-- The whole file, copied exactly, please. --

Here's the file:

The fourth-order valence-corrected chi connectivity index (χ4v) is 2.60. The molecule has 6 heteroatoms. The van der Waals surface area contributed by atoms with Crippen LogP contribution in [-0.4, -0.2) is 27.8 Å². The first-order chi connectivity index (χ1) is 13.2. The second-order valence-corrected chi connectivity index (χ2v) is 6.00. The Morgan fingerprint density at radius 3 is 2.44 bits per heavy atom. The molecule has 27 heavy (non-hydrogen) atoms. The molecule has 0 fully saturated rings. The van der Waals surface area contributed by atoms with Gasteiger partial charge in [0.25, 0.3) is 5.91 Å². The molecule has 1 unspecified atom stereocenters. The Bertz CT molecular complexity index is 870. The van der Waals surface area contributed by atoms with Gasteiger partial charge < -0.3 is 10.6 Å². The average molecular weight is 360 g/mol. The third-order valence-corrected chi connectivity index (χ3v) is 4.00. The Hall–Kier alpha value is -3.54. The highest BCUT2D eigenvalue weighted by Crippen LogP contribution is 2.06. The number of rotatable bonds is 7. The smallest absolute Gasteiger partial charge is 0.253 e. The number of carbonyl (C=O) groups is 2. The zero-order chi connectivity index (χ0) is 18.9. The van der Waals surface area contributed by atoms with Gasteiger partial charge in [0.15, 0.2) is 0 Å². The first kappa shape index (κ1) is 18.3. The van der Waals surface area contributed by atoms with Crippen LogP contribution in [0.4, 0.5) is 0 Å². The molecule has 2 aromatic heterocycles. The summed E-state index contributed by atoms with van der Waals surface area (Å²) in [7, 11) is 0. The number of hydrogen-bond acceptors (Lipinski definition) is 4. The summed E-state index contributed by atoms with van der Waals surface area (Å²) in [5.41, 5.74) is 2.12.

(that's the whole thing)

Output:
The fourth-order valence-corrected chi connectivity index (χ4v) is 2.60. The molecule has 6 heteroatoms. The van der Waals surface area contributed by atoms with Crippen LogP contribution in [-0.4, -0.2) is 27.8 Å². The first-order chi connectivity index (χ1) is 13.2. The second-order valence-corrected chi connectivity index (χ2v) is 6.00. The Morgan fingerprint density at radius 3 is 2.44 bits per heavy atom. The molecule has 27 heavy (non-hydrogen) atoms. The molecule has 0 fully saturated rings. The van der Waals surface area contributed by atoms with Gasteiger partial charge in [0.25, 0.3) is 5.91 Å². The molecule has 1 unspecified atom stereocenters. The Bertz CT molecular complexity index is 870. The van der Waals surface area contributed by atoms with Gasteiger partial charge < -0.3 is 10.6 Å². The average molecular weight is 360 g/mol. The third-order valence-corrected chi connectivity index (χ3v) is 4.00. The Hall–Kier alpha value is -3.54. The highest BCUT2D eigenvalue weighted by Crippen LogP contribution is 2.06. The number of rotatable bonds is 7. The smallest absolute Gasteiger partial charge is 0.253 e. The number of carbonyl (C=O) groups is 2. The zero-order chi connectivity index (χ0) is 18.9. The van der Waals surface area contributed by atoms with Gasteiger partial charge in [0.15, 0.2) is 0 Å². The first kappa shape index (κ1) is 18.3. The van der Waals surface area contributed by atoms with Crippen LogP contribution in [0.4, 0.5) is 0 Å². The molecule has 2 aromatic heterocycles. The summed E-state index contributed by atoms with van der Waals surface area (Å²) in [7, 11) is 0. The number of hydrogen-bond acceptors (Lipinski definition) is 4. The summed E-state index contributed by atoms with van der Waals surface area (Å²) in [5.41, 5.74) is 2.12.